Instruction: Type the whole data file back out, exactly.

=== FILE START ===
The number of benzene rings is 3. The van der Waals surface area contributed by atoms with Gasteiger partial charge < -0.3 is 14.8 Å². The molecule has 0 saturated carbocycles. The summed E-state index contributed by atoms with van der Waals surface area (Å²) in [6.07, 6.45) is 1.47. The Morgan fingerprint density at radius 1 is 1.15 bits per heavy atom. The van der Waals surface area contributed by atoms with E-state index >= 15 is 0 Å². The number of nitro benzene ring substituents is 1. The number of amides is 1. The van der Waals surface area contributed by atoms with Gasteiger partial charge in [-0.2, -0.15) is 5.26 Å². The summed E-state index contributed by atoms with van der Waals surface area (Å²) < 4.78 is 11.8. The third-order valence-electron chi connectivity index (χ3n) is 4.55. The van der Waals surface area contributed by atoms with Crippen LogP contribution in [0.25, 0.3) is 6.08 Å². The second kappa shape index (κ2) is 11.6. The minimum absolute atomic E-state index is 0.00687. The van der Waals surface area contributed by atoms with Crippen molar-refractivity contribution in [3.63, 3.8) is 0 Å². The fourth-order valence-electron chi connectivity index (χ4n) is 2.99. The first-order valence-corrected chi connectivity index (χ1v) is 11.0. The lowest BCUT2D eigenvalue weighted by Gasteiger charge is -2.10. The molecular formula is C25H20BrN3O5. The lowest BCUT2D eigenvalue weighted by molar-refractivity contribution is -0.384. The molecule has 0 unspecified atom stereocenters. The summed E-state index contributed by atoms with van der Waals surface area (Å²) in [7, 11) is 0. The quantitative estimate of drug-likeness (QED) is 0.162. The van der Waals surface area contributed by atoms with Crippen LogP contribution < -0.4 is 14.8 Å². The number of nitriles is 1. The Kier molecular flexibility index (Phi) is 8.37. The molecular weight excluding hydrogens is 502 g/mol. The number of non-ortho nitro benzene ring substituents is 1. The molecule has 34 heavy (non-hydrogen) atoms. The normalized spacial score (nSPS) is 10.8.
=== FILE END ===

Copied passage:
The number of benzene rings is 3. The van der Waals surface area contributed by atoms with Gasteiger partial charge < -0.3 is 14.8 Å². The molecule has 0 saturated carbocycles. The summed E-state index contributed by atoms with van der Waals surface area (Å²) in [6.07, 6.45) is 1.47. The Morgan fingerprint density at radius 1 is 1.15 bits per heavy atom. The van der Waals surface area contributed by atoms with E-state index >= 15 is 0 Å². The number of nitro benzene ring substituents is 1. The number of amides is 1. The van der Waals surface area contributed by atoms with Gasteiger partial charge in [-0.2, -0.15) is 5.26 Å². The summed E-state index contributed by atoms with van der Waals surface area (Å²) < 4.78 is 11.8. The third-order valence-electron chi connectivity index (χ3n) is 4.55. The van der Waals surface area contributed by atoms with Crippen LogP contribution in [0.25, 0.3) is 6.08 Å². The second kappa shape index (κ2) is 11.6. The minimum absolute atomic E-state index is 0.00687. The van der Waals surface area contributed by atoms with Crippen molar-refractivity contribution in [3.63, 3.8) is 0 Å². The fourth-order valence-electron chi connectivity index (χ4n) is 2.99. The first-order valence-corrected chi connectivity index (χ1v) is 11.0. The lowest BCUT2D eigenvalue weighted by Gasteiger charge is -2.10. The molecular formula is C25H20BrN3O5. The lowest BCUT2D eigenvalue weighted by molar-refractivity contribution is -0.384. The molecule has 0 unspecified atom stereocenters. The summed E-state index contributed by atoms with van der Waals surface area (Å²) in [7, 11) is 0. The quantitative estimate of drug-likeness (QED) is 0.162. The van der Waals surface area contributed by atoms with Crippen LogP contribution < -0.4 is 14.8 Å². The number of nitriles is 1. The Kier molecular flexibility index (Phi) is 8.37. The molecular weight excluding hydrogens is 502 g/mol. The number of non-ortho nitro benzene ring substituents is 1. The molecule has 34 heavy (non-hydrogen) atoms. The normalized spacial score (nSPS) is 10.8.